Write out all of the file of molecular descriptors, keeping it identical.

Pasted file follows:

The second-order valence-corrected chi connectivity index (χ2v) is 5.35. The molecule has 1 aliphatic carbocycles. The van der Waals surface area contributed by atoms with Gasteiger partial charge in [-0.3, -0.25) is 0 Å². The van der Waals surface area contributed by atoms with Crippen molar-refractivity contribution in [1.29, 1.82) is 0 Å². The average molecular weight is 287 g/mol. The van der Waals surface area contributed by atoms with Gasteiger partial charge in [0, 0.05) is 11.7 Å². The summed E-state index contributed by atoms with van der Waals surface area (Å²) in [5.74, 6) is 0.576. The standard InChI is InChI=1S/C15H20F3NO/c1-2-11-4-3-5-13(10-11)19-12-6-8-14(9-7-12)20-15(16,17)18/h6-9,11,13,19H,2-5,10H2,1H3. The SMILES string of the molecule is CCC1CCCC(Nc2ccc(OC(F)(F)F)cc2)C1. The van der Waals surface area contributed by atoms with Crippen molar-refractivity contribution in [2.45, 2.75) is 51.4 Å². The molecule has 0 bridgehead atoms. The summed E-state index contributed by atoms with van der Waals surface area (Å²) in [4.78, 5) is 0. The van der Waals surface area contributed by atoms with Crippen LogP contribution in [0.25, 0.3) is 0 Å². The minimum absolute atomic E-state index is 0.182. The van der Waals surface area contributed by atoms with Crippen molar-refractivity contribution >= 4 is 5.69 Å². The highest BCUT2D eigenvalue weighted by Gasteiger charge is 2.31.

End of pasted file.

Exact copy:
The second-order valence-corrected chi connectivity index (χ2v) is 5.35. The molecule has 1 aliphatic carbocycles. The van der Waals surface area contributed by atoms with Gasteiger partial charge in [-0.3, -0.25) is 0 Å². The van der Waals surface area contributed by atoms with Crippen molar-refractivity contribution in [1.29, 1.82) is 0 Å². The average molecular weight is 287 g/mol. The van der Waals surface area contributed by atoms with Gasteiger partial charge in [0, 0.05) is 11.7 Å². The summed E-state index contributed by atoms with van der Waals surface area (Å²) in [5.74, 6) is 0.576. The standard InChI is InChI=1S/C15H20F3NO/c1-2-11-4-3-5-13(10-11)19-12-6-8-14(9-7-12)20-15(16,17)18/h6-9,11,13,19H,2-5,10H2,1H3. The SMILES string of the molecule is CCC1CCCC(Nc2ccc(OC(F)(F)F)cc2)C1. The van der Waals surface area contributed by atoms with Crippen molar-refractivity contribution in [2.45, 2.75) is 51.4 Å². The molecule has 0 bridgehead atoms. The summed E-state index contributed by atoms with van der Waals surface area (Å²) in [4.78, 5) is 0. The van der Waals surface area contributed by atoms with Crippen LogP contribution in [0.25, 0.3) is 0 Å². The minimum absolute atomic E-state index is 0.182. The van der Waals surface area contributed by atoms with Crippen molar-refractivity contribution >= 4 is 5.69 Å². The highest BCUT2D eigenvalue weighted by Gasteiger charge is 2.31.